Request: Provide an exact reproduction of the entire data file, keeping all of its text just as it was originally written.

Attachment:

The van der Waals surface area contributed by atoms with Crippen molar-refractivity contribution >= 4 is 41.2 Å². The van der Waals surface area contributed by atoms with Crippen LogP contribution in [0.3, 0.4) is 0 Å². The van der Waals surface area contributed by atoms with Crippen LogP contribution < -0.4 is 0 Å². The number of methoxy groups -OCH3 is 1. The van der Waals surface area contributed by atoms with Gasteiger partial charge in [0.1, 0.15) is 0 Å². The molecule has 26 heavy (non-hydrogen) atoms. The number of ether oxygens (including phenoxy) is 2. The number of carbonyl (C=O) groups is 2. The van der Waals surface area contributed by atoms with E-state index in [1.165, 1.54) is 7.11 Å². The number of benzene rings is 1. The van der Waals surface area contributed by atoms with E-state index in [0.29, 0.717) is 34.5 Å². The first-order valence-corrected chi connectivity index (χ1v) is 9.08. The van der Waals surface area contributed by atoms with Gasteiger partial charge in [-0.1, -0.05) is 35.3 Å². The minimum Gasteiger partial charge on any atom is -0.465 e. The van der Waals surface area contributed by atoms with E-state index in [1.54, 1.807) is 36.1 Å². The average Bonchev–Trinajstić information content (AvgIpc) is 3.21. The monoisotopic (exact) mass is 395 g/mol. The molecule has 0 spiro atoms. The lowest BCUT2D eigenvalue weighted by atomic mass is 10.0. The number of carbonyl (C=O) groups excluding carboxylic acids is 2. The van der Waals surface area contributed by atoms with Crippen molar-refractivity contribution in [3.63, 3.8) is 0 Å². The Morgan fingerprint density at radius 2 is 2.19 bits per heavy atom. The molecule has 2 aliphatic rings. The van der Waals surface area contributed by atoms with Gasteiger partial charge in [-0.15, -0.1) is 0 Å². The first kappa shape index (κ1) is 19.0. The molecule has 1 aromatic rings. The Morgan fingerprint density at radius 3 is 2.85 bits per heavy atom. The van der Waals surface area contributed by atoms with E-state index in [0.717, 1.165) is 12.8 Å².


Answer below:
The van der Waals surface area contributed by atoms with Crippen molar-refractivity contribution >= 4 is 41.2 Å². The van der Waals surface area contributed by atoms with Crippen LogP contribution in [0.3, 0.4) is 0 Å². The van der Waals surface area contributed by atoms with Crippen LogP contribution < -0.4 is 0 Å². The number of methoxy groups -OCH3 is 1. The van der Waals surface area contributed by atoms with Gasteiger partial charge in [0.1, 0.15) is 0 Å². The molecule has 26 heavy (non-hydrogen) atoms. The number of ether oxygens (including phenoxy) is 2. The number of carbonyl (C=O) groups is 2. The van der Waals surface area contributed by atoms with E-state index in [1.165, 1.54) is 7.11 Å². The number of benzene rings is 1. The van der Waals surface area contributed by atoms with E-state index in [0.29, 0.717) is 34.5 Å². The first-order valence-corrected chi connectivity index (χ1v) is 9.08. The van der Waals surface area contributed by atoms with Gasteiger partial charge in [-0.1, -0.05) is 35.3 Å². The minimum Gasteiger partial charge on any atom is -0.465 e. The van der Waals surface area contributed by atoms with E-state index in [1.54, 1.807) is 36.1 Å². The average Bonchev–Trinajstić information content (AvgIpc) is 3.21. The monoisotopic (exact) mass is 395 g/mol. The molecule has 0 spiro atoms. The lowest BCUT2D eigenvalue weighted by atomic mass is 10.0. The number of carbonyl (C=O) groups excluding carboxylic acids is 2. The van der Waals surface area contributed by atoms with Crippen molar-refractivity contribution in [3.63, 3.8) is 0 Å². The Morgan fingerprint density at radius 2 is 2.19 bits per heavy atom. The molecule has 2 aliphatic rings. The van der Waals surface area contributed by atoms with Gasteiger partial charge in [-0.15, -0.1) is 0 Å². The first kappa shape index (κ1) is 19.0. The molecule has 1 aromatic rings. The Morgan fingerprint density at radius 3 is 2.85 bits per heavy atom. The van der Waals surface area contributed by atoms with E-state index in [0.717, 1.165) is 12.8 Å².